U of S | Mailing List Archive | alt-photo-process-l | Re: polymer plate drying time

Re: polymer plate drying time

Nice.  Thanks for the tip!


SusanV wrote:

Economical, forced air print dryer = cardboard box with a "bonnet"
type hair dryer hose attached :o)   Hair dryer is about $25-30.

Susan the Frugal

On 3/16/07, Jon Lybrook <jon@terabear.com> wrote:
Polymer pizza...yumm. :-P

Keith -- didn't you say using a hairdryer for 5-10 minutes would
suffice? Or what about a professional heat gun like what's used for
doing shrinkwrapping and other crafty things?

I looked into a forced air print drier, which would be more convenient,
but it will be a while before I could justify buying one. $$$!


SusanV wrote:
> Keith and Jon,
> After all this talk about drying time and such, this morning I exposed
> and developed a test strip then skipped the hairdryer stage and went
> straight to the oven set at 100 degrees. I figured a few minutes at
> 100 to dry it, then bump the temp up for a few more minutes as per
> Keith's Toyobo instructions. Well........... after 10 minutes I
> checked it, and it had bubbled and kind of melted in all the darkest
> areas! There are also larger (pencil diameter), flat bubbles in the
> mid to light tones that appear to be the polymer detaching from the
> plate base. The plate didn't get that warm... when I took it out of
> the oven it was just a little warm in my hand, not hot at all. SO....
> it appears that the moisture in the polymer needs to escape more
> slowly than the 100 degree oven allowed. Also I would speculate that
> since those deep bubbles occurred, separating the polymer from the
> base, there was moisture down at that level that became trapped when
> the top layer dried more quickly.
> So as usual, haste makes waste :o) we need to be sure they have
> sufficient drying time before any heat curing, and I'd suggest testing
> the heat thing before trying it on something important. I'm going to
> go re-do this now and I'll report back.
> Susan
> On 3/15/07, Jon Lybrook <jon@terabear.com> wrote:
>> This is best piece of info I think I've gotten since starting the use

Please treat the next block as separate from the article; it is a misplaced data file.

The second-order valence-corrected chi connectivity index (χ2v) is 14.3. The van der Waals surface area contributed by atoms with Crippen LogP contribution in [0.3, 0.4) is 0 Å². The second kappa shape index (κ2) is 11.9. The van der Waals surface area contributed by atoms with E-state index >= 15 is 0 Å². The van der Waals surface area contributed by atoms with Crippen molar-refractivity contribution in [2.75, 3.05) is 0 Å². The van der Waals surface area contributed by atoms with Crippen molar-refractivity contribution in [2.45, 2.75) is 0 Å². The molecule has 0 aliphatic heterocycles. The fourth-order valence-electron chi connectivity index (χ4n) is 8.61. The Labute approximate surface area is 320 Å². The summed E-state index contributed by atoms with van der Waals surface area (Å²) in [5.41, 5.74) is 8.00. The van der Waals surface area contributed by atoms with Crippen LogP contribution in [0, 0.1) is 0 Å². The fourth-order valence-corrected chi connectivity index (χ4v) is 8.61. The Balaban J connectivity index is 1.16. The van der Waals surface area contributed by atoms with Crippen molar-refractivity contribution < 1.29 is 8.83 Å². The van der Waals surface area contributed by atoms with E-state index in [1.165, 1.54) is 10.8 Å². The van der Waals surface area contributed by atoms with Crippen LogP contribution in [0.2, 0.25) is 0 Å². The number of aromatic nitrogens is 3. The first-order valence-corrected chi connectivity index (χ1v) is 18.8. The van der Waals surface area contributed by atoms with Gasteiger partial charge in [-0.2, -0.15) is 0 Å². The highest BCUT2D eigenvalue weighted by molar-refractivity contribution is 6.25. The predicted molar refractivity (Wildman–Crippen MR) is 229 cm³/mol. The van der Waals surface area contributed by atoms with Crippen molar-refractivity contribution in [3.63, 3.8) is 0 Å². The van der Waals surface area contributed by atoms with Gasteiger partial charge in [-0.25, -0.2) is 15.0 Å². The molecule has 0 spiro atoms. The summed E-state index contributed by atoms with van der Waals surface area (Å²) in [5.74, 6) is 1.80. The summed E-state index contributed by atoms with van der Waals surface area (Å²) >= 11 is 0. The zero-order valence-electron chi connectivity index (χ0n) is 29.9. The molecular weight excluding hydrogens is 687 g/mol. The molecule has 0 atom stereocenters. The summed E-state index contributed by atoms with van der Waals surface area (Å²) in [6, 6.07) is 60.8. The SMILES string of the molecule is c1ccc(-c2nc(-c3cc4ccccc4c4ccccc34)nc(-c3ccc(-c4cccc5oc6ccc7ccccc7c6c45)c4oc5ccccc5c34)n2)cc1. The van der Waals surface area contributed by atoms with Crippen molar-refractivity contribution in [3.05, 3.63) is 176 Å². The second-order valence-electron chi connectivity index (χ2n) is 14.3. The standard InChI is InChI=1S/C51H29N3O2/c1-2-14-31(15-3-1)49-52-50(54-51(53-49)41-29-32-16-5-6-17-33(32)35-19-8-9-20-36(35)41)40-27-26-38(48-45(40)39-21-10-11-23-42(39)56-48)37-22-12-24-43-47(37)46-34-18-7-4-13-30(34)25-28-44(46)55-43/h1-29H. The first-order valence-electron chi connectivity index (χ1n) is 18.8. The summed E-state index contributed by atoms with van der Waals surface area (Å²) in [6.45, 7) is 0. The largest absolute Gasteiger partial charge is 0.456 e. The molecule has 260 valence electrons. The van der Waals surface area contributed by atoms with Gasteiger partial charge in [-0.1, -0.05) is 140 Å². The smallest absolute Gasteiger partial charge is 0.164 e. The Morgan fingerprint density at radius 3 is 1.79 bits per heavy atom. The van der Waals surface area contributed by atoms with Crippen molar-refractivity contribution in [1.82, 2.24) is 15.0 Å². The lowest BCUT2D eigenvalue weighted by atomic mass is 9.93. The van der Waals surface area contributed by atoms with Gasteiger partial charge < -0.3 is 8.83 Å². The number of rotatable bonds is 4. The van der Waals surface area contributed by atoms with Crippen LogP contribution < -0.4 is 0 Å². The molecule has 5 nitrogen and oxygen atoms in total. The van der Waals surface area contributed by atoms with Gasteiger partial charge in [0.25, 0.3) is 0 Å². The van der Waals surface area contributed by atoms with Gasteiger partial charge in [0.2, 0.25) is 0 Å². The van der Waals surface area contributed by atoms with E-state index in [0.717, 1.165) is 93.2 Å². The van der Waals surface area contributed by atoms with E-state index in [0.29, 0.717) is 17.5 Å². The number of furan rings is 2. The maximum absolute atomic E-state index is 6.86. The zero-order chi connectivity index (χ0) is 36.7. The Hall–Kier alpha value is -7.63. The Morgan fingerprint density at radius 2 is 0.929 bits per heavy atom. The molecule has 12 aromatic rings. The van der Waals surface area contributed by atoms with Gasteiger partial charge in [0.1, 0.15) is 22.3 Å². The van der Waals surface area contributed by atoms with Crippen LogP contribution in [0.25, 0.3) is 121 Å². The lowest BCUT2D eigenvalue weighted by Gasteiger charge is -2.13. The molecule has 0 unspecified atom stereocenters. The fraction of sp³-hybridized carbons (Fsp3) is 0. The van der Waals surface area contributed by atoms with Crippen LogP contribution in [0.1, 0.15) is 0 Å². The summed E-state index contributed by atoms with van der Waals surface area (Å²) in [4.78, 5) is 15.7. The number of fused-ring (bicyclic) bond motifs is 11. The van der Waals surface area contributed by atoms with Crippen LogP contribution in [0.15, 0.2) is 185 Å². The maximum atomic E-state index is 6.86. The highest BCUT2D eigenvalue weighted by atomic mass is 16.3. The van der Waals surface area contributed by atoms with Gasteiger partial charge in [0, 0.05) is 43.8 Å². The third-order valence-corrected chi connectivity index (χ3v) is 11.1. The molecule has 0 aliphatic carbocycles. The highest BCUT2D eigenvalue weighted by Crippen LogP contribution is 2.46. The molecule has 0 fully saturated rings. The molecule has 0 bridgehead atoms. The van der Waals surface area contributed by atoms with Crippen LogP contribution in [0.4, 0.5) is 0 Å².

>> the KM73s. Thank you so much for pointing this out Keith.
>> Do you suppose drying the plate after post-exposure would have the same
>> effect? I'm thinking about plates I've already got but haven't printed
>> yet..
>> I'm probably overdoing the post-exposure. 5-10 minutes was generally
>> recommended for Solarplate -- which is why I was doing that. I was
>> post-exposing for 20 minutes in the hopes of eliminating those
>> scratches. It didn't though. I can't see doing a post-exposure for the
>> the time of my screen/image plus some like you do though Keith. That
>> would only be less than 30 seconds for me! I think once the plate
>> becomes the nice blue-green hue as opposed to the light green it's
>> probably good to go though, don't you?
>> The new Toyobo plate sounds like something I should certainly try as
>> well...especially with the finer dot screen I use.
>> Between the new plates, the new 4800 printer I'm considering, and the
>> subsequent ability to start using rolls of new Pictorico Ultra film
>> there's a ton of changes and improvements in store for my process
>> this year.
>> This list rocks!!! Thank you all for being there.
>> Jon
>> Keith Taylor wrote:
>> >
>> > On Mar 15, 2007, at 11:50 AM, SusanV wrote:
>> >> Keith...
>> >>
>> >> you said, "Toyobo even recommend 5-15 minutes at 122-140 degrees
>> >
>> >
>> > Susan,
>> >
>> > I have a sheet from Toyobo that came packed with the plates ages ago.
>> > I tried to find it on both Anderson and Vreeland and Toyobo's
>> > websites, but the AV link was bad.
>> >
>> > I did notice however that Toyobo have a "new" plate out designated
>> > Printight DF. It's apparently capable of resolving 200lpi
>> > (KM73=150lpi) and detail in the 1-95% range (KM73=3-95%). The Shore D
>> > hardness is 55 whereas the KM73s are 67, which means the DF slightly
>> > softer.
>> >
>> >
>> > On Mar 15, 2007, at 1:24 PM, Jon Lybrook wrote:
>> >> Wow. This is really good info Keith. Maybe this is why I have issue
>> >> with scratches, eh? Didn't you say scratches weren't a huge problem
>> >> for you at one point?
>> >> So you dry before post exposing? When post-exposing for 5-10 minutes
>> >> under my Olec unit, it actually gets quite hot...so maybe that's why
>> >> I haven't had more major issues. Perhaps the post-exposure also
>> >> functions as what you and Susan are calling 'dry time'. What do you
>> >> think? Should I bake my plates in the oven after processing before
>> >> post-exposure?
>> >
>> > Jon,
>> >
>> > I'd certainly dry it longer, even if it's just with a hairdryer and
>> > no, I've never had a problem with scratches. I can (and usually do)
>> > wipe quite hard with tarlatans. I have a 5KW lamp that also gets
>> > quite hot but noticed recently that you post expose way longer than I
>> > do - this is probably why!
>> >
>> > My workflow is to expose the plate, dry with newsprint immediately,
>> > then dry for 2-3mins with a hairdryer. Next, I dry it for a further
>> > 5-10mins in a drying cabinet on high heat. The post-exposure is
>> > normally a little longer than my combined screen+image exposures.
>> >
>> > Of all the problems I've had, scratches have never been one of them.
>> > So I think you'd only benefit from drying a little longer.
>> >
>> > Keith.
>> >
>> >